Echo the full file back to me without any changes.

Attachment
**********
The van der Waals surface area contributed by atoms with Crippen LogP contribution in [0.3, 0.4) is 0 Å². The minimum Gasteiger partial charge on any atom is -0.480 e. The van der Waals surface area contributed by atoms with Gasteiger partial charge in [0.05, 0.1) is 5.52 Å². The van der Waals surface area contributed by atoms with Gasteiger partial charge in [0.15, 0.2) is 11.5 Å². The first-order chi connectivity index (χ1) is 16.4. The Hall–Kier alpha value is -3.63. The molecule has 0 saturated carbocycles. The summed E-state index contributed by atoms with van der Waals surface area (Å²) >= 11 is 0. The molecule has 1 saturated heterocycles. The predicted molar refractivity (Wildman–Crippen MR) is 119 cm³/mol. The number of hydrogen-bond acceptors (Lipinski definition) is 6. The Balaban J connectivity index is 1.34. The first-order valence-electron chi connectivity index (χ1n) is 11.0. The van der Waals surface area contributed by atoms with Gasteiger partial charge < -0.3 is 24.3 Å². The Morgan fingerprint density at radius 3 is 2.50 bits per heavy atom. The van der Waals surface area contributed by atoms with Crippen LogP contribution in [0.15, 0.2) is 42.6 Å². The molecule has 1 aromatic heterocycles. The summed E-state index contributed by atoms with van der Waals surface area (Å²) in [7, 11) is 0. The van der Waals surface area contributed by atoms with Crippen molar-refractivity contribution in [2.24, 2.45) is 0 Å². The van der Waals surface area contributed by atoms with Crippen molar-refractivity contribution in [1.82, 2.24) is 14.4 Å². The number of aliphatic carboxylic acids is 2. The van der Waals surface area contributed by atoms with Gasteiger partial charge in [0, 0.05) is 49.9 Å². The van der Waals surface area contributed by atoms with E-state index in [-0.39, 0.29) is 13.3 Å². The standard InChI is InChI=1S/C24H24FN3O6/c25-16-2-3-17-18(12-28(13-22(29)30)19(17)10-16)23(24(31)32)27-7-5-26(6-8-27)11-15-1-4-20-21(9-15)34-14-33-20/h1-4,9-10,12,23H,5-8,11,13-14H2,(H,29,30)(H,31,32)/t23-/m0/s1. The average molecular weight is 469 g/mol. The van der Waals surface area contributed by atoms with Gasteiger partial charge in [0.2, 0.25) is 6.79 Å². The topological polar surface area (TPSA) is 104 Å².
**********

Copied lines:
The van der Waals surface area contributed by atoms with Crippen LogP contribution in [0.3, 0.4) is 0 Å². The minimum Gasteiger partial charge on any atom is -0.480 e. The van der Waals surface area contributed by atoms with Gasteiger partial charge in [0.05, 0.1) is 5.52 Å². The van der Waals surface area contributed by atoms with Gasteiger partial charge in [0.15, 0.2) is 11.5 Å². The first-order chi connectivity index (χ1) is 16.4. The Hall–Kier alpha value is -3.63. The molecule has 0 saturated carbocycles. The summed E-state index contributed by atoms with van der Waals surface area (Å²) >= 11 is 0. The molecule has 1 saturated heterocycles. The predicted molar refractivity (Wildman–Crippen MR) is 119 cm³/mol. The number of hydrogen-bond acceptors (Lipinski definition) is 6. The Balaban J connectivity index is 1.34. The first-order valence-electron chi connectivity index (χ1n) is 11.0. The van der Waals surface area contributed by atoms with Gasteiger partial charge < -0.3 is 24.3 Å². The Morgan fingerprint density at radius 3 is 2.50 bits per heavy atom. The van der Waals surface area contributed by atoms with Crippen LogP contribution in [0.15, 0.2) is 42.6 Å². The molecule has 1 aromatic heterocycles. The summed E-state index contributed by atoms with van der Waals surface area (Å²) in [7, 11) is 0. The van der Waals surface area contributed by atoms with Crippen molar-refractivity contribution in [2.24, 2.45) is 0 Å². The van der Waals surface area contributed by atoms with Crippen molar-refractivity contribution in [1.82, 2.24) is 14.4 Å². The number of aliphatic carboxylic acids is 2. The van der Waals surface area contributed by atoms with Gasteiger partial charge in [0, 0.05) is 49.9 Å². The van der Waals surface area contributed by atoms with E-state index in [-0.39, 0.29) is 13.3 Å². The standard InChI is InChI=1S/C24H24FN3O6/c25-16-2-3-17-18(12-28(13-22(29)30)19(17)10-16)23(24(31)32)27-7-5-26(6-8-27)11-15-1-4-20-21(9-15)34-14-33-20/h1-4,9-10,12,23H,5-8,11,13-14H2,(H,29,30)(H,31,32)/t23-/m0/s1. The average molecular weight is 469 g/mol. The van der Waals surface area contributed by atoms with Gasteiger partial charge in [0.2, 0.25) is 6.79 Å². The topological polar surface area (TPSA) is 104 Å².